Thursday, July 12, 2007
S.C. Turns Down Spector Lawyer’s Bid to Block Jailing for Contempt
By Kenneth Ofgang, Staff Writer
The California Supreme Court yesterday declined to review Los Angeles Superior Court Judge Larry Fidler’s order that a former attorney for record producer Phil Spector be held in contempt for refusing to testify against her ex-client.
The justices, at their weekly conference in San Francisco, voted 6-0 not to hear the petition brought on behalf of Beverly Hills attorney Sara Caplan. Prosecutors want Caplan to testify about her claim, made at an earlier hearing in the case, that famed criminalist Dr. Henry Lee picked up an object, which Caplan said was about the size of a fingernail, that police missed in a search of Spector’s Alhambra mansion.
Lee has told The Associated Press that Caplan was mistaken and that Fidler was wrong to find that he had withheld evidence. He said Tuesday he was flying to China and did not know whether he would testify at the trial.
He added that the defense had “so many experts” it might not need him.
Spector is currently on trial in Fidler’s downtown Los Angeles courtroom on charges of murdering actress Lana Clarkson in February 2003. Clarkson, whom Spector allegedly met at the House of Blues in West Hollywood where she worked as a hostess, died after a shooting at the Spector residence.
Prosecutors say Spector killed her. The defense contends Clarkson committed suicide.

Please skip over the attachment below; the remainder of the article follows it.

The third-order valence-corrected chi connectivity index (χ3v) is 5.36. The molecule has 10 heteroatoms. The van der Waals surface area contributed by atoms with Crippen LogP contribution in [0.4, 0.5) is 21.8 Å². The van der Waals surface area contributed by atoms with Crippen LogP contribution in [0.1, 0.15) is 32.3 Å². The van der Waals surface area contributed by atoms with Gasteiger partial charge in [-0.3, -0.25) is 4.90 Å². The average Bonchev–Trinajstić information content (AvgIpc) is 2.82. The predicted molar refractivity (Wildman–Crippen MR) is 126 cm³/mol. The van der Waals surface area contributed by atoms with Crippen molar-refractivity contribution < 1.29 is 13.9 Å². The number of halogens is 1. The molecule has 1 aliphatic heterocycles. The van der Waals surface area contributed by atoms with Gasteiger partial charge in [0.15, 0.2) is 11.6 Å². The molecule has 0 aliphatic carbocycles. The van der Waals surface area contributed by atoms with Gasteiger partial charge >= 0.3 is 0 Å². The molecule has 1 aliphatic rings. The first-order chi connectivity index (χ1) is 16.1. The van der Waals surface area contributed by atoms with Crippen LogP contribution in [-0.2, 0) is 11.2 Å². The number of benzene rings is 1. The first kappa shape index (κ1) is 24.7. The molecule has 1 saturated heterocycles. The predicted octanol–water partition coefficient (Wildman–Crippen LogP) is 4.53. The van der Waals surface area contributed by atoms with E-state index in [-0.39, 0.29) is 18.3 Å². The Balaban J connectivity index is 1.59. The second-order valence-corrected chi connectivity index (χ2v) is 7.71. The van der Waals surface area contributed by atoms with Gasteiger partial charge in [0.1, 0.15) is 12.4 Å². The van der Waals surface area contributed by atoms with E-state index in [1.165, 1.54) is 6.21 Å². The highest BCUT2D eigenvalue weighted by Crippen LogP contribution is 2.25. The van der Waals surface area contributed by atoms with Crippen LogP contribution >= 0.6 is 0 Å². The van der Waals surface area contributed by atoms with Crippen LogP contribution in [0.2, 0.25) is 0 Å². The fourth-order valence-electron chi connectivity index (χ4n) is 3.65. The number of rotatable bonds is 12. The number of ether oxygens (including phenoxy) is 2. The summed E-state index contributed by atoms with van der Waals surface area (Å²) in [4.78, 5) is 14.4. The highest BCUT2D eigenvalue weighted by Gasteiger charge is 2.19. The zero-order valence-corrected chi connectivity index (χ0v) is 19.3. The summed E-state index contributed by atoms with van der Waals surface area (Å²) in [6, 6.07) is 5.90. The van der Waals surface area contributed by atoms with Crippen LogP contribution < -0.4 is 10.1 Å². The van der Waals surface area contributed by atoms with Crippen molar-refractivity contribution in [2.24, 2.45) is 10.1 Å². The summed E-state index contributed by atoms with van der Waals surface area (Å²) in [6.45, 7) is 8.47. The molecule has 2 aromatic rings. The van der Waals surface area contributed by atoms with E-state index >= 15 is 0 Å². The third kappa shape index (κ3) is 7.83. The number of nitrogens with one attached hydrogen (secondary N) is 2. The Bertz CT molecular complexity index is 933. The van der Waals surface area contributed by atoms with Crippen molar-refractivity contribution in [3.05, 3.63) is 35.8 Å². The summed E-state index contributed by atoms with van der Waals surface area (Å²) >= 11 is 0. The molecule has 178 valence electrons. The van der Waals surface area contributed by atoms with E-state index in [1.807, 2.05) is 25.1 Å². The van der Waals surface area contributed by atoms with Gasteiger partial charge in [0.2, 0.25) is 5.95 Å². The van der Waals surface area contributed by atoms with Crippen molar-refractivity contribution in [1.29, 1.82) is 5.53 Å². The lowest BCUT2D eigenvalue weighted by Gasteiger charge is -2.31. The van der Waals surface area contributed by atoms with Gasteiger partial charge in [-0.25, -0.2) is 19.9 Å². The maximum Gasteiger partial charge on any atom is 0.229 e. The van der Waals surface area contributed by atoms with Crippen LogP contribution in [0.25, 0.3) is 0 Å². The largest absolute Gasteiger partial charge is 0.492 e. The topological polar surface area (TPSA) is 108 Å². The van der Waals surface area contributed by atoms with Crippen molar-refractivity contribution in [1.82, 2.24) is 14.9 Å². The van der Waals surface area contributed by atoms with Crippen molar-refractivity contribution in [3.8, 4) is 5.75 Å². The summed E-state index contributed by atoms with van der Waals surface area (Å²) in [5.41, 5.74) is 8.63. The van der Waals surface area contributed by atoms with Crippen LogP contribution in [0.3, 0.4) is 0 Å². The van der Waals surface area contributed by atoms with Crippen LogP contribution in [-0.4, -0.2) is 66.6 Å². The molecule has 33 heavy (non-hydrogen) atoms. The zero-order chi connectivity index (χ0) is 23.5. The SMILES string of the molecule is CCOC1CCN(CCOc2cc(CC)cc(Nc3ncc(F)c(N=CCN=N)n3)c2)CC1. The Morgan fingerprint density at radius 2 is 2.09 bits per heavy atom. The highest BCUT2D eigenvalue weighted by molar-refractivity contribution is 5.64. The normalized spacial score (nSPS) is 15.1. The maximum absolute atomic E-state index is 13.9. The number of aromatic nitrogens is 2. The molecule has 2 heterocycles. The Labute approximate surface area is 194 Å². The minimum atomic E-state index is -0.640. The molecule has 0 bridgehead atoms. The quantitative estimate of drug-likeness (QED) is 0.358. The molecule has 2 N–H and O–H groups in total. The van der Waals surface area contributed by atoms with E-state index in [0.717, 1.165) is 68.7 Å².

Fidler last month ordered Caplan to testify, rejecting her contention that compelling her to do so would violate Spector’s Sixth Amendment right to counsel. Caplan refused, and faces imminent incarceration after the high court lifted a previous stay of Fidler’s order that had been granted by Chief Justice Ronald M. George.
Attorneys for Caplan could not be immediately reached for comment.
In other conference action, the justices unanimously agreed to decide two cases reaching conflicting results on double-jeopardy issues related to the trial of enhancement allegations.
One case, People v. Anderson, C047502. involves the “One-Strike Law,” which mandates a sentence of 15 years to life or 25 years to life in prison for certain sex crimes.
The appellant, Barry Lane Anderson, is serving an aggregate sentence of 36 years to life after being convicted in Sacramento Superior Court of molesting one five-year-old girl, and attempting to molest another, at a Sacramento apartment complex, and of a number of counts of possessing child pornography.
At his first trial, jurors found Anderson guilty of committing a lewd and lascivious act upon a minor but deadlocked on the special allegation that the victim was kidnapped. At a second trial, the special allegation was found true, making the One-Strike Law applicable.
The Third District Court of Appeal upheld the conviction and sentence, but the high court yesterday agreed to review the case in order to determine whether retrial of the special allegation was barred, on the theory that the offense of which he was convicted was a lesser included offense of the “one-strike” offense, and his conviction thus barred a retrial of the special allegation on double jeopardy principles.
The justices said they would also decide whether it was proper to retry Anderson on the special allegation alone and not on the underlying charge.
The other case is Porter v. Superior Court, H029884. The Monterey Superior Court jury in that case, which stemmed from a drive-by shooting, found Anthony Porter. guilty of two counts of attempted murder and made true findings as to special allegations that the crimes were premeditated and were committed for the benefit of a street gang.
The trial judge allowed the guilty verdicts to stand, but granted a new trial on the special allegations. The Sixth District Court of Appeal, however, ruled that the retrial would place the defendant in double jeopardy and ordered the allegations stricken.
Copyright 2007, Metropolitan News Company